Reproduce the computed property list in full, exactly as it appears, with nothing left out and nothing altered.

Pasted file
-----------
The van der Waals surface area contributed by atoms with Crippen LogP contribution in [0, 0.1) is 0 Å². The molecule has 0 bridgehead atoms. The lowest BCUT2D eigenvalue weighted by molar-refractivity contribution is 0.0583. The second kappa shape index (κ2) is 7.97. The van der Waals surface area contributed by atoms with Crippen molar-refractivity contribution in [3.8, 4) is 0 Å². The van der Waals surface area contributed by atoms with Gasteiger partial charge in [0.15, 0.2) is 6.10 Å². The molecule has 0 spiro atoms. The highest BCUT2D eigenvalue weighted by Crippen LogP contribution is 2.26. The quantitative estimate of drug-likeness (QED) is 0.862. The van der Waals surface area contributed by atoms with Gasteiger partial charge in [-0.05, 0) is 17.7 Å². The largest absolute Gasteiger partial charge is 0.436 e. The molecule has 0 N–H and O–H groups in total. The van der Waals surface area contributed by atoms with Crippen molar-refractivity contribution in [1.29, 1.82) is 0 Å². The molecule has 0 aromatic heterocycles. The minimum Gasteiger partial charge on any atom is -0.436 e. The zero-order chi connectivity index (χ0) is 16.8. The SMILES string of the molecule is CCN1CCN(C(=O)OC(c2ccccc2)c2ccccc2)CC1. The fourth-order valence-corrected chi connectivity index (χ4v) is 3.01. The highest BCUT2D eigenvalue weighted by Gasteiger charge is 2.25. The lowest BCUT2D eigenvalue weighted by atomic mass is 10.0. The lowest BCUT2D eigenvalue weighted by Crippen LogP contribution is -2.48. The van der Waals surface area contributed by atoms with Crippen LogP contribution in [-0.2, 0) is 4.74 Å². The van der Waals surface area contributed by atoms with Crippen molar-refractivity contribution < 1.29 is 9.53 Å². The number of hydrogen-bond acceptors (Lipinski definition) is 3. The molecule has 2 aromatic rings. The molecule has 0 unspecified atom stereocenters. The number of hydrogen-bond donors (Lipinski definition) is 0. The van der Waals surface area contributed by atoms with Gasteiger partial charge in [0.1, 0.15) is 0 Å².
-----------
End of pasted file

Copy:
The van der Waals surface area contributed by atoms with Crippen LogP contribution in [0, 0.1) is 0 Å². The molecule has 0 bridgehead atoms. The lowest BCUT2D eigenvalue weighted by molar-refractivity contribution is 0.0583. The second kappa shape index (κ2) is 7.97. The van der Waals surface area contributed by atoms with Crippen molar-refractivity contribution in [3.8, 4) is 0 Å². The van der Waals surface area contributed by atoms with Gasteiger partial charge in [0.15, 0.2) is 6.10 Å². The molecule has 0 spiro atoms. The highest BCUT2D eigenvalue weighted by Crippen LogP contribution is 2.26. The quantitative estimate of drug-likeness (QED) is 0.862. The van der Waals surface area contributed by atoms with Gasteiger partial charge in [-0.05, 0) is 17.7 Å². The largest absolute Gasteiger partial charge is 0.436 e. The molecule has 0 N–H and O–H groups in total. The van der Waals surface area contributed by atoms with Crippen molar-refractivity contribution in [1.29, 1.82) is 0 Å². The molecule has 0 aromatic heterocycles. The minimum Gasteiger partial charge on any atom is -0.436 e. The zero-order chi connectivity index (χ0) is 16.8. The SMILES string of the molecule is CCN1CCN(C(=O)OC(c2ccccc2)c2ccccc2)CC1. The fourth-order valence-corrected chi connectivity index (χ4v) is 3.01. The highest BCUT2D eigenvalue weighted by Gasteiger charge is 2.25. The lowest BCUT2D eigenvalue weighted by atomic mass is 10.0. The lowest BCUT2D eigenvalue weighted by Crippen LogP contribution is -2.48. The van der Waals surface area contributed by atoms with Crippen LogP contribution in [-0.2, 0) is 4.74 Å². The van der Waals surface area contributed by atoms with Crippen molar-refractivity contribution < 1.29 is 9.53 Å². The number of hydrogen-bond acceptors (Lipinski definition) is 3. The molecule has 2 aromatic rings. The molecule has 0 unspecified atom stereocenters. The number of hydrogen-bond donors (Lipinski definition) is 0. The van der Waals surface area contributed by atoms with Gasteiger partial charge in [0.1, 0.15) is 0 Å².